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Rest in Foster Care


The simple four-letter word is not easily embraced, especially in foster care families.

According to statistics, 30 to 50 percent of parents decide to stop fostering each year.

That means foster parents are burnt out, which causes children in foster care to have fewer options for a safe and loving family environment.

But how does one balance the regular tasks of being a parent along with all the extra appointments, family visits, and therapy?

Rest often doesn’t fit in the space of a foster parent’s crammed calendar. It’s challenging to make time for something that doesn’t seem like a need.

But the truth is, rest is a need.

And it’s not accomplished by folding socks on the couch or shutting your eyes for 30 seconds.

Rest means Sabbath. It’s finding time with God and your family to reconnect while being away from the world’s distractions.

Whether it’s whispering prayers while planting your garden or going on a date night with your spouse, rest may look different depending on the day or week.

If you’re still thinking, ‘Rest is just not possible right now in my family,’ here are four ways to start your journey toward finding respite as a foster parent.

1. Be intentional to pick a time to get away with God.

This may look like a not-so-relaxing morning commute turned into a worship session or setting your alarm to read Scripture 30 minutes before the kids normally get up. Try it once or twice, be flexible, and adjust what works with your family.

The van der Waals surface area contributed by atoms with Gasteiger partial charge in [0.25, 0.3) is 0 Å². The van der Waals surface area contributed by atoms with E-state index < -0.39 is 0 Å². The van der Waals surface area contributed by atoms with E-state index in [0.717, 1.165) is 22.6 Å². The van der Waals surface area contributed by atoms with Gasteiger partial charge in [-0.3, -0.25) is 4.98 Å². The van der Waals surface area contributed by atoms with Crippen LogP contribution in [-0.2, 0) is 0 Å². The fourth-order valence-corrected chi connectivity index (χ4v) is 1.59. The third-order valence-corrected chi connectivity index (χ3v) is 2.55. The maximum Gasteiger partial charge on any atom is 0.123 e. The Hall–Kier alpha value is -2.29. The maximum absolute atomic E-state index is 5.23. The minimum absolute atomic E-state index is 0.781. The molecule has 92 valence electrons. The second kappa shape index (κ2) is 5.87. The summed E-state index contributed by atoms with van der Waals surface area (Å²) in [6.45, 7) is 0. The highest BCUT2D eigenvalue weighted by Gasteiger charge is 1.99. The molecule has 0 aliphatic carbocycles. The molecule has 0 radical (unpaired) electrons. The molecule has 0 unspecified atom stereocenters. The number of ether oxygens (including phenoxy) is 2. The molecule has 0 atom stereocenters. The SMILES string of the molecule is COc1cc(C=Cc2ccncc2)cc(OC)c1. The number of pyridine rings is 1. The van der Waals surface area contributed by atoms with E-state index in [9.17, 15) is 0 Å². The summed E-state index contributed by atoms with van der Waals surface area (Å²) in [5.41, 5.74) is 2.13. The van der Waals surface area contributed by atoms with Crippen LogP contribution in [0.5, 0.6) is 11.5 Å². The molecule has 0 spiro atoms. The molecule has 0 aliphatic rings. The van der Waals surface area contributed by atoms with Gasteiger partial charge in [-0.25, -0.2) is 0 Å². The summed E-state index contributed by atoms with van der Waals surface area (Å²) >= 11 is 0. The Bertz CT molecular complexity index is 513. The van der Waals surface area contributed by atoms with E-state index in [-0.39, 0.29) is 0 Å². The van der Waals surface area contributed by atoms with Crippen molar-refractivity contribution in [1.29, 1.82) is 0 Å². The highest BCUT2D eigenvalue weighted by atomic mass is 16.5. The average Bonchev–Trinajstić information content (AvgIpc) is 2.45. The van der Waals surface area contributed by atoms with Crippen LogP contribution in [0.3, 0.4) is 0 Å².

We promise that the peace that comes from being with God is totally worth it.

2. Don’t be afraid to ask for help.

Reach out to friends or family who support your foster care journey. If one of them has met the credentials to watch the kids, set up a time for them to babysit. Instead of running errands, go to a coffeeshop to meet up with another encouraging friend, or journal and read a life-giving book. Yes, you may still have things on your to-do list. It’s OK. You are important, too. It’s time to invest in yourself so you can continue to help others.

3. Have accountability.

Although these practical tips to finding rest may seem attainable now, it’s much better if you have someone to hold you accountable—especially when a new child in foster care comes into your home or school starts and your world gets turned upside down.

Rest doesn’t need to only happen when it’s convenient. Find another foster mom or dad to text and hold you accountable to your respite goals. Help them meet their goals, too.

4. Let your children spend the day at Three Rivers Respite.

If you’re still unsure how to find respite or who to rely on with your kids, consider signing them up for a summer day camp. Both children in foster care and their siblings are welcome, meaning your elementary and middle school-age kids can attend.

We’d love to have them on our seven-acre camp property on Johns Island for a day filled with games, fishing, crafts, and activities. And we’d also love for you to find rest.

As parents to seven children ourselves, we know how difficult it is to find respite—and how life-changing it is, as well.

We hope you take us up on the offer. After all, that’s why we’re here. We want to give you rest. It’s ok to ask for and receive help. Let us help you on this journey.

—Matt and Heather

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